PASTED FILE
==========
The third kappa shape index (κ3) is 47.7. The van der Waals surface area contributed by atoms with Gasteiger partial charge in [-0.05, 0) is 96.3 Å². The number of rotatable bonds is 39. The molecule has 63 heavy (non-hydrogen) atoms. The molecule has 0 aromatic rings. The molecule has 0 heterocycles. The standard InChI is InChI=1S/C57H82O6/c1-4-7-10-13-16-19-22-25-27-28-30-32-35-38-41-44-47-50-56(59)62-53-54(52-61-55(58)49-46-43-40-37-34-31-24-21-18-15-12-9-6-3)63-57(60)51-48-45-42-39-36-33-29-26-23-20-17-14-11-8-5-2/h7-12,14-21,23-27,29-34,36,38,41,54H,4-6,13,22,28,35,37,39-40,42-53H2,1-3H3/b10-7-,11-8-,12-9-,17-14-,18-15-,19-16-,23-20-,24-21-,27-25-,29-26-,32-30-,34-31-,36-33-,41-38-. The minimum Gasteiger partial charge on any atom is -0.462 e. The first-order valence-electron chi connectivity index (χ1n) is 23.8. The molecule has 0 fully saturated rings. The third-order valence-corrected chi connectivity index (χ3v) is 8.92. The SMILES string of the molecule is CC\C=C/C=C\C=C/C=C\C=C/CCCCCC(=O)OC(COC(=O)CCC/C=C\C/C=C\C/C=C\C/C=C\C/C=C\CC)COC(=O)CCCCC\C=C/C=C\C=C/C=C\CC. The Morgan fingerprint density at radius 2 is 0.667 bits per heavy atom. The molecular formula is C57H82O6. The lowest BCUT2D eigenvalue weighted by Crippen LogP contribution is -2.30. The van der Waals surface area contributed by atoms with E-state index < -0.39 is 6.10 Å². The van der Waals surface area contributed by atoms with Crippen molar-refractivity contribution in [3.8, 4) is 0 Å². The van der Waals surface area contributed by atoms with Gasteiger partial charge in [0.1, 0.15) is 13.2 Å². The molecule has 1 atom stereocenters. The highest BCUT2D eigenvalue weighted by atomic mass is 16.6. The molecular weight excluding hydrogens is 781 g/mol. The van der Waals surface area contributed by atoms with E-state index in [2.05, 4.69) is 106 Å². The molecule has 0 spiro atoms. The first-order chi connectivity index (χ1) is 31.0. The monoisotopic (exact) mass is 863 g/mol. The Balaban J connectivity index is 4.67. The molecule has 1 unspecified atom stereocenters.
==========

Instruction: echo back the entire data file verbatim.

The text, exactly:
The third kappa shape index (κ3) is 47.7. The van der Waals surface area contributed by atoms with Gasteiger partial charge in [-0.05, 0) is 96.3 Å². The number of rotatable bonds is 39. The molecule has 63 heavy (non-hydrogen) atoms. The molecule has 0 aromatic rings. The molecule has 0 heterocycles. The standard InChI is InChI=1S/C57H82O6/c1-4-7-10-13-16-19-22-25-27-28-30-32-35-38-41-44-47-50-56(59)62-53-54(52-61-55(58)49-46-43-40-37-34-31-24-21-18-15-12-9-6-3)63-57(60)51-48-45-42-39-36-33-29-26-23-20-17-14-11-8-5-2/h7-12,14-21,23-27,29-34,36,38,41,54H,4-6,13,22,28,35,37,39-40,42-53H2,1-3H3/b10-7-,11-8-,12-9-,17-14-,18-15-,19-16-,23-20-,24-21-,27-25-,29-26-,32-30-,34-31-,36-33-,41-38-. The minimum Gasteiger partial charge on any atom is -0.462 e. The first-order valence-electron chi connectivity index (χ1n) is 23.8. The molecule has 0 fully saturated rings. The third-order valence-corrected chi connectivity index (χ3v) is 8.92. The SMILES string of the molecule is CC\C=C/C=C\C=C/C=C\C=C/CCCCCC(=O)OC(COC(=O)CCC/C=C\C/C=C\C/C=C\C/C=C\C/C=C\CC)COC(=O)CCCCC\C=C/C=C\C=C/C=C\CC. The Morgan fingerprint density at radius 2 is 0.667 bits per heavy atom. The molecular formula is C57H82O6. The lowest BCUT2D eigenvalue weighted by Crippen LogP contribution is -2.30. The van der Waals surface area contributed by atoms with E-state index < -0.39 is 6.10 Å². The van der Waals surface area contributed by atoms with Crippen molar-refractivity contribution in [3.8, 4) is 0 Å². The van der Waals surface area contributed by atoms with Gasteiger partial charge in [0.1, 0.15) is 13.2 Å². The molecule has 1 atom stereocenters. The highest BCUT2D eigenvalue weighted by atomic mass is 16.6. The molecular weight excluding hydrogens is 781 g/mol. The van der Waals surface area contributed by atoms with E-state index in [2.05, 4.69) is 106 Å². The molecule has 0 spiro atoms. The first-order chi connectivity index (χ1) is 31.0. The monoisotopic (exact) mass is 863 g/mol. The Balaban J connectivity index is 4.67. The molecule has 1 unspecified atom stereocenters.